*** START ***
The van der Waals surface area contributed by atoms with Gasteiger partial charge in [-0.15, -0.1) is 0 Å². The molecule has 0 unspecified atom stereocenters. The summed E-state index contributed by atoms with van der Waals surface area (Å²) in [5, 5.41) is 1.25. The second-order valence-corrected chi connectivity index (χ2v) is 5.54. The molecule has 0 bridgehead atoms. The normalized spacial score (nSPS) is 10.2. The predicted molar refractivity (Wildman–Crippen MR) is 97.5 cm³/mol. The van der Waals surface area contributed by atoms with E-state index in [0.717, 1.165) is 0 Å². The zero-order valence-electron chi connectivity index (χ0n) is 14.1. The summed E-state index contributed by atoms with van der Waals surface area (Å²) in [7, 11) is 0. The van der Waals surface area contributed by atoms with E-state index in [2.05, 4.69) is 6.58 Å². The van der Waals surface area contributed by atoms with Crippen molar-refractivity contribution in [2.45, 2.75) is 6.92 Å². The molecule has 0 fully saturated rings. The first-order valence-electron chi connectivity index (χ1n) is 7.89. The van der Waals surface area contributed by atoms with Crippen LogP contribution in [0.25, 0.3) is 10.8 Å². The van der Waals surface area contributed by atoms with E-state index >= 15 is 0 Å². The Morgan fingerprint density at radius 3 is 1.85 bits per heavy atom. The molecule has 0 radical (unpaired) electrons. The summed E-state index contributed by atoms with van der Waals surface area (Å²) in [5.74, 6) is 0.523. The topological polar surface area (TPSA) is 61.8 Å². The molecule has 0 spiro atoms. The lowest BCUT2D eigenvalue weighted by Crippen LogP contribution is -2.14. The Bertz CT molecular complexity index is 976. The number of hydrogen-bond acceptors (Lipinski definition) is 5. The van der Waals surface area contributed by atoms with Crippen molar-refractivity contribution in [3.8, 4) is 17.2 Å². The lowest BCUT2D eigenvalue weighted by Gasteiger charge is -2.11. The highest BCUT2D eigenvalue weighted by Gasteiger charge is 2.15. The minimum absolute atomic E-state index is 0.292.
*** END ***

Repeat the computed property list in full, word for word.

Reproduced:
The van der Waals surface area contributed by atoms with Gasteiger partial charge in [-0.15, -0.1) is 0 Å². The molecule has 0 unspecified atom stereocenters. The summed E-state index contributed by atoms with van der Waals surface area (Å²) in [5, 5.41) is 1.25. The second-order valence-corrected chi connectivity index (χ2v) is 5.54. The molecule has 0 bridgehead atoms. The normalized spacial score (nSPS) is 10.2. The predicted molar refractivity (Wildman–Crippen MR) is 97.5 cm³/mol. The van der Waals surface area contributed by atoms with E-state index in [0.717, 1.165) is 0 Å². The zero-order valence-electron chi connectivity index (χ0n) is 14.1. The summed E-state index contributed by atoms with van der Waals surface area (Å²) in [7, 11) is 0. The van der Waals surface area contributed by atoms with E-state index in [2.05, 4.69) is 6.58 Å². The van der Waals surface area contributed by atoms with Crippen molar-refractivity contribution in [2.45, 2.75) is 6.92 Å². The molecule has 0 fully saturated rings. The first-order valence-electron chi connectivity index (χ1n) is 7.89. The van der Waals surface area contributed by atoms with Crippen LogP contribution in [0.25, 0.3) is 10.8 Å². The van der Waals surface area contributed by atoms with E-state index >= 15 is 0 Å². The Morgan fingerprint density at radius 3 is 1.85 bits per heavy atom. The molecule has 0 radical (unpaired) electrons. The summed E-state index contributed by atoms with van der Waals surface area (Å²) in [5.74, 6) is 0.523. The topological polar surface area (TPSA) is 61.8 Å². The molecule has 0 spiro atoms. The lowest BCUT2D eigenvalue weighted by Crippen LogP contribution is -2.14. The Bertz CT molecular complexity index is 976. The number of hydrogen-bond acceptors (Lipinski definition) is 5. The van der Waals surface area contributed by atoms with Crippen molar-refractivity contribution in [3.8, 4) is 17.2 Å². The lowest BCUT2D eigenvalue weighted by Gasteiger charge is -2.11. The highest BCUT2D eigenvalue weighted by Gasteiger charge is 2.15. The minimum absolute atomic E-state index is 0.292.